It has been more than a month since President Donald Trump met with Russian President Vladimir Putin behind closed doors in Helsinki. But lawmakers still have no idea what the two leaders discussed, and they have little hope of ever finding out.
“The only place they could get it from would be the president himself, it sounds like,” Senate Majority Whip John Cornyn (R-TX) said bluntly in an interview just hours after the State Department’s Europe and Eurasia chief testified before the Senate Foreign Relations Committee.
The Tuesday hearing was intended to examine potential new punishments against the Kremlin for election interference and other destabilizing behavior. But senators also used the occasion to press A. Wess Mitchell, the assistant secretary of state for European and Eurasian affairs, for information about the Helsinki summit—which lawmakers were previously unable to fully obtain from Mike Pompeo, the secretary of state, at a separate hearing last month.
“To date, we have received no real readout, even in a classified setting, of this meeting,” Sen. Bob Corker (R-TN), the chairman of the foreign relations committee, said in his opening statement. Sen. Chris Coons (D-DE), a top Democratic member of the panel, told The Daily Beast that the committee still has “shockingly little information” about the summit.
Lawmakers left the hearing disappointed but unsurprised. And for the first time, they appeared to be giving up on their intense bipartisan crusade to find out what the two presidents may have discussed or agreed to during their two-hour, one-on-one sit-down with only translators present.
Sen. Ben Cardin (D-MD) asked Mitchell whether he was aware of what the two presidents discussed in private, particularly with regard to U.S. sanctions targeting Moscow. Mitchell did not directly answer the question, only saying: “I have been briefed on the appropriate information I need to carry out my job with relation to Russia.”
While Corker and his colleagues on both sides of the aisle commended Mitchell for the State Department’s tough policies on Russia, such as the implementation of sanctions, he said it was clear to him that Mitchell “had instructions” on what to say about the Helsinki summit and was following those instructions closely.
“I think they made it really clear they just had no knowledge. No, the question wasn’t answered,” Corker said in an interview. “I don’t think they know what happened in that meeting. So they’re unable to answer the question.”
Faced with the reality that top State Department officials, including Pompeo, appeared to have not been fully briefed on what happened in private in Helsinki, lawmakers are skeptical that they will ever receive that information—unless, as Cornyn suggested, it comes from the president directly. Republican and Democratic senators said the Trump administration has effectively shunned the basic, long-standing practice of sharing information with relevant congressional committees—even in a classified setting.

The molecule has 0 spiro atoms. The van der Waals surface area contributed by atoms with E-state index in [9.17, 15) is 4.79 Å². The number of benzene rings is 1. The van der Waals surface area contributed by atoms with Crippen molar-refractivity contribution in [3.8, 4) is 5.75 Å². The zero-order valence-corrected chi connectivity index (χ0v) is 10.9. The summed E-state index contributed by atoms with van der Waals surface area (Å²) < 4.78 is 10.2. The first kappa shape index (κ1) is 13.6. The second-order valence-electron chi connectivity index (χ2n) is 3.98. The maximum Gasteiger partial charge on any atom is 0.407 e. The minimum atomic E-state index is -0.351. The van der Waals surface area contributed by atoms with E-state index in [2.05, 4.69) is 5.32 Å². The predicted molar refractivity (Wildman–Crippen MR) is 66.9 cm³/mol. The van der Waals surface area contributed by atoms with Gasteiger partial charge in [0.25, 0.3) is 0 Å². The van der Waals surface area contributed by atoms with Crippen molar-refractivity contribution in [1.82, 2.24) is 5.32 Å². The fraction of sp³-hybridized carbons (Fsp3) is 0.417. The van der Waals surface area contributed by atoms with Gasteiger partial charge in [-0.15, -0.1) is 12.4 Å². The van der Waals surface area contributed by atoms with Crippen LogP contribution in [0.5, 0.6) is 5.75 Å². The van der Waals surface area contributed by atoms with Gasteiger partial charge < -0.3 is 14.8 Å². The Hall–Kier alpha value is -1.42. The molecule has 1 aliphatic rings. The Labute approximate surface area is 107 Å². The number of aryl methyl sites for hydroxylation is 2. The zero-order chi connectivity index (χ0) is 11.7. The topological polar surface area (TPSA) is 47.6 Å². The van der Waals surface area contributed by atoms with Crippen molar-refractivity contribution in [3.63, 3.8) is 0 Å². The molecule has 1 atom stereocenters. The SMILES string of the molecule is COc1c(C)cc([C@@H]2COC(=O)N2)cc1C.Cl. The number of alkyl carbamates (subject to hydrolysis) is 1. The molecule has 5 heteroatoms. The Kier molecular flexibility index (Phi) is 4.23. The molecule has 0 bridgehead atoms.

“They’re not saying what happened there [because] they don’t know what commitments were made and what was said. That remains a concern,” Sen. Jeff Flake (R-AZ), a member of the foreign relations panel, said in an interview. “The secretary of state couldn’t provide that either.”
But even though that information now appears unattainable, some senators are keeping the pressure on the Trump administration.
Sen. Bob Menendez (D-N.J.), the top Democrat on the foreign relations committee, said he would be sending a broad request to the State Department this week for information, including diplomatic cables, related to the Helsinki summit. It is unclear if Corker will join Menendez. But the chairman was critical of the president during the hearing on Tuesday, accusing Trump of advancing Russia’s goal of helping to “create additional disunity with the west” when he makes “undisciplined comments” about the Kremlin’s election interference.
Lawmakers also remain skeptical about the purported agreement reached between Trump and North Korean leader Kim Jong Un at their summit in Singapore more than two months ago, in which the two leaders vaguely committed to denuclearization. On Tuesday, the International Atomic Energy Agency (IAEA) said Pyongyang is pressing forward with its development of nuclear weapons, adding that it saw no indications that North Korea’s nuclear program had been stopped or slowed down.
The IAEA report came as no surprise to lawmakers, who have been prying for information about the Singapore summit, too. The State Department has, to date, kept Congress in the dark. Pompeo abruptly canceled an all-senators briefing in the aftermath of the Singapore agreement and has yet to reschedule it.
“The announcement in Singapore was obviously a vast overstatement as it relates to optimism. It’s the beginning point,” Corker told The Daily Beast. “And hopefully Secretary Pompeo and others can make something of that. But I think we all know that the program has continued on as it was.”